18. The Value of the Football Team The reason NFL franchises are valued higher than other sports is because they have the highest national television deal, which brings in about $77 million annually per team.  Team Values 1.Washington Redskins $952 (mil) 2. Dallas Cowboys $851 3. Houston Texans $791 4. New England Patriots $756 5. Cleveland Browns $695 6. Denver Broncos $683 7. Tampa Bay Buccaneers $671 8. Baltimore Ravens $649 9. Carolina Panthers $642 10.Miami Dolphins $683

  19. Basketball

  20. Baseball

  21. Incentive Incompatibility • Winning is everything (Vince Lombardi) • Winning isn’t everything (Bud Selig) • The New York Yankees player acquisition “model” • The leagues seek “competitive balance” • Devices: • Salary caps on players • Revenue sharing (football, not baseball or hockey) • Promotion and relegation (UK football) • Player draft rankings (US football)

  22. Achieving Competitive Balance • Salary Cap • Revenue Sharing • Promotion and relegation • Ownership structures

  23. Competitive Balance? • MLB: 1984 – 2003, 13 different teams won the world series • NFL: 1984 – 2003, 11 different teams won the Lombardy trophy • NHL: 1984-2003, 10 different teams won the Stanley cup • Is there competitive balance?

  24. Money Talks and Walks • Since 1995, when baseball began divisional playoffs, 44 of the 56 teams to make the playoffs ranked in the top 10 in player salary. In three of those seven years, the team with the highest payroll achieved the highest goal -- winning the World Series. Not once in those years has a team ranked less than No. 10 in payroll even made it to the World Series.

  25. Labor Problems • Division of the Rent • Claims to the rent • Unstable equilibrium – the effect of free agency • Examine salary outcomes • Strikes and lockouts – why?

  26. Capturing the Rent Player costs a % of total league revenue New York Yankees 1996 payroll, $68M, 2004 payroll, $190M In 2003: NHL, 75%, NFL, 65% of revenues went to players. *Player’s strike led to cancellation of the World Series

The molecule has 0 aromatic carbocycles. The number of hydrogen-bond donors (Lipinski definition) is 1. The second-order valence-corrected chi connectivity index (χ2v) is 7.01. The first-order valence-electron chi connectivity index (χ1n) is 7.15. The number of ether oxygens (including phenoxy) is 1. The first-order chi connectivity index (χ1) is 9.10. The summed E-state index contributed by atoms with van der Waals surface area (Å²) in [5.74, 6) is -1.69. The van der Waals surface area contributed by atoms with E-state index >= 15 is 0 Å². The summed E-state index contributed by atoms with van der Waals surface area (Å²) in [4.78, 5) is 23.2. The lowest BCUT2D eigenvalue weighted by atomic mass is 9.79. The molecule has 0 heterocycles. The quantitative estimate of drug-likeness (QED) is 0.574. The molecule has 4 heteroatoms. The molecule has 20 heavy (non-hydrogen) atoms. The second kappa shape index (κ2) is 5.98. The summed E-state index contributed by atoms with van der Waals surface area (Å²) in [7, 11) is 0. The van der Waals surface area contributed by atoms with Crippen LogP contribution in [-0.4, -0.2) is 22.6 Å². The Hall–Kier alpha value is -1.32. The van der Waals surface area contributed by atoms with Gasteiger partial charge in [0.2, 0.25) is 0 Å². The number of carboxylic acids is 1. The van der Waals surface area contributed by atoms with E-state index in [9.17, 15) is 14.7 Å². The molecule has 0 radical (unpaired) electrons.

27. Monopsony Movie stars, shortstops, late night talk show hosts, perky morning news personalities Marginal expense on players Supply of players Value Marginal value of players Wage The source of the Yankees’ $190M payroll – A-Rod  Jeter, Giambi, etc. Number hired

  28. Market Power and Equilibrium • How to maintain the monopsony equilibrium • Collude on salaries – the salary cap • Agree not to hire each others’ players (the Reserve Clause) • Finding balance: free agency • Is this legal? • Baseball – Supreme Court • Other sports – de facto

  29. Salary Cap Problems • Kevin Garnett, Minnesota, 1997. $126M, 6 years = (1) All of team TV revenues from NBC or (2) $25/seat of every seat of every game for 6 years (3) The entire franchise purchase of $88M in 1995 + $38M • 1996 Chicago Bulls team salary cap = $24.3M. Michael Jordan’s salary, $33M • Baseball salaries, average, almost 100 fold increase in 25 years. • What is going on here?

  30. ? • If all teams are “losing” money, why are the teams so valuable?

  31. Antitrust and Public Policy • Why is Congress interested in sports? • Cartel Behavior • The antitrust exemption • The intersection of sports and the public interest.

  32. Trends in Sports • Wither America’s Pastime • Trends in other spectator sports

  33. “Science” – The Hot Hand • SaberMetrics – The Bill James Story • SaberMetrics • Moneyball – Billy Beane and The Oakland Athletics • The Boston Red Sox • Why do this? • Hot hands: Is there autocorrelation in the points scored? • Basketball • Tennis